Slash Delivery Time with U.S. Customs Clearance Services from AIT's In-House Customs Brokerage
Reduce risk, boost the bottom line when you partner with AIT's brokerage logistics experts
The consequences for U.S. customs clearance mistakes can go far beyond costly delays and headaches. In fact, in 2018 alone, the United States made 50,952 trade seizures, issued 1,385 trade penalties, and collected $42.2 million in importer audits.
That's why the world's leading businesses, from across industries, rely on AIT's professionals for customs brokerage support.
At AIT, our in-house, licensed customs brokers manage every aspect of your import and export U.S. customs clearance, reducing delays, navigating trade standards and regulations, and even handling documentation development and submission for you—so you can get back to focusing on your business.
- Priority clearance from Canada and Mexico within one hour
- Bonded warehouses in all regions
- Seamless regulatory compliance with the FDA, USDA, DOT, and more
- Documentation management
- Carnet issuances, validations, and cancellations
- "Wheels Up" in-air clearance
- Remote Location Filing
- Online shipment tracking, reporting
- 24/7 customer service
- And more!
A broker can be a single individual, or a licensed corporation, association or partnership, referred to as a brokerage.
The CBP licensing process ensures that brokers are knowledgeable in U.S. entry procedures, admissibility requirements, classification, valuation, as well as import duty, tax and rate fees.
Some of the import steps that customs brokers handle:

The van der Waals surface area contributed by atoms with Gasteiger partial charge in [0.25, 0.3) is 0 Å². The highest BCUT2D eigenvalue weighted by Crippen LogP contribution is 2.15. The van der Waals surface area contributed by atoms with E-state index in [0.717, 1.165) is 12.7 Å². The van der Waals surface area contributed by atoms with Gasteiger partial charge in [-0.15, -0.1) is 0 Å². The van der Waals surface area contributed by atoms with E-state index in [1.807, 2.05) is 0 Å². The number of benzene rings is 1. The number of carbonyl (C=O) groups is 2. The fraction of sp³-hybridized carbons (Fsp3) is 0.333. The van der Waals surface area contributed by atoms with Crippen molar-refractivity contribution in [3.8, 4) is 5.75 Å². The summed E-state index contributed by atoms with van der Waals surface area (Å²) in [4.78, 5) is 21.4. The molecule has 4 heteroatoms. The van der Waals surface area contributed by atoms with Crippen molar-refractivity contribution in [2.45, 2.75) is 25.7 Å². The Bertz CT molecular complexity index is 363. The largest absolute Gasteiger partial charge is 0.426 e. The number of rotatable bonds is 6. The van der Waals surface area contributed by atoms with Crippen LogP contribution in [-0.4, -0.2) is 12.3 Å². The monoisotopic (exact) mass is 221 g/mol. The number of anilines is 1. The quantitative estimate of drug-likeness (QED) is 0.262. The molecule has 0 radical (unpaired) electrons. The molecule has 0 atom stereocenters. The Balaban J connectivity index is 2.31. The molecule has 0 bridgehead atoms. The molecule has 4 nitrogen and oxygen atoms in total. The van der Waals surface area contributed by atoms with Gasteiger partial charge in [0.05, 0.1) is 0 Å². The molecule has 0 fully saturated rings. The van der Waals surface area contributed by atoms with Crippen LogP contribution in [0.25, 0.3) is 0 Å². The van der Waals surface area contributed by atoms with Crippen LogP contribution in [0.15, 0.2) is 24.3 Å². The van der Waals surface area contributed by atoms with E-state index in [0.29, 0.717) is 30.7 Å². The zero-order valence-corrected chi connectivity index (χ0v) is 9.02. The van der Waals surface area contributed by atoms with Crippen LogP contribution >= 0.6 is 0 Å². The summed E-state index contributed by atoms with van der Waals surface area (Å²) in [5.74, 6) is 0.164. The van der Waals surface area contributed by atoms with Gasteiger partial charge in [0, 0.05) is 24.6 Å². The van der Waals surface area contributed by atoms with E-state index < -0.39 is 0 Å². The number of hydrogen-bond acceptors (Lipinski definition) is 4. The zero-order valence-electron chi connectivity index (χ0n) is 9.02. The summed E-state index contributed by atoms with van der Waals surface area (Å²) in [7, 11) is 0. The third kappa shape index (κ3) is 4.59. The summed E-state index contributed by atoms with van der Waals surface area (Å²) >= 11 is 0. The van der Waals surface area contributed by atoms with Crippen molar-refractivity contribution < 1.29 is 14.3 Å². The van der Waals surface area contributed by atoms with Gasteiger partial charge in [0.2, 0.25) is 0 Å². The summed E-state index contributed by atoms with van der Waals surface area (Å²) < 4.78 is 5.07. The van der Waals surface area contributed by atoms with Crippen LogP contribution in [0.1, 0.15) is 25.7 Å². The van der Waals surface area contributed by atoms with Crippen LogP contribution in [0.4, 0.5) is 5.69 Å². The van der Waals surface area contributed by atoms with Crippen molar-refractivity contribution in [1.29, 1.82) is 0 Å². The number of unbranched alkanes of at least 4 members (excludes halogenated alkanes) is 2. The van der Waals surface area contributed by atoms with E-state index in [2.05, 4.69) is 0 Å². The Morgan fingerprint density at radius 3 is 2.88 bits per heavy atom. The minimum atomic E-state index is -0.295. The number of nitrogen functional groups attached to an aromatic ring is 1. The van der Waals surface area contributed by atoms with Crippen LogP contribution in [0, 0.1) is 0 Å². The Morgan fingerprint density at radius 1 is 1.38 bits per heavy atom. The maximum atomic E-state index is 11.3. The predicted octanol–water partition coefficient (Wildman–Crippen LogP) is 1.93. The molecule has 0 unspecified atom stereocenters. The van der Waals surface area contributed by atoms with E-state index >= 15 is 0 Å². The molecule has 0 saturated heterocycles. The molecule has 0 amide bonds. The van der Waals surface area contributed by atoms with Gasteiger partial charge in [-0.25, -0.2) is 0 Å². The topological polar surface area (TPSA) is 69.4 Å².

- Customs declarations and additional document preparation
- Liaising with government authorities relevant to your import
- Duty, tax, and rate calculation
- Government agency clearance assistance
A customs broker, on the other hand, submits any paperwork, information and/or payments required of their clients to the CBP.
Where freight forwarders are logistics experts, brokers are licensed masters of import ins and outs, from customs restrictions to entry procedures to admissibility requirements, valuation, classification, and duty, fee and tax rates.
Freight forwarders can also be customs brokers—and many are. But, unlike AIT, not every customs broker is a freight forwarder.
But there are other cases where you'll need a formal entry filing from a licensed customs broker, including if you're moving high-value goods, like jewelry or electronics (specifically, items worth more than $2,500).
Another example where you'll need a broker for filing: if whatever you're importing falls under customs restrictions regarding U.S. regulations (like packaged goods under the jurisdiction of the Food and Drug Administration or vehicles regulated by the Department of Transportation).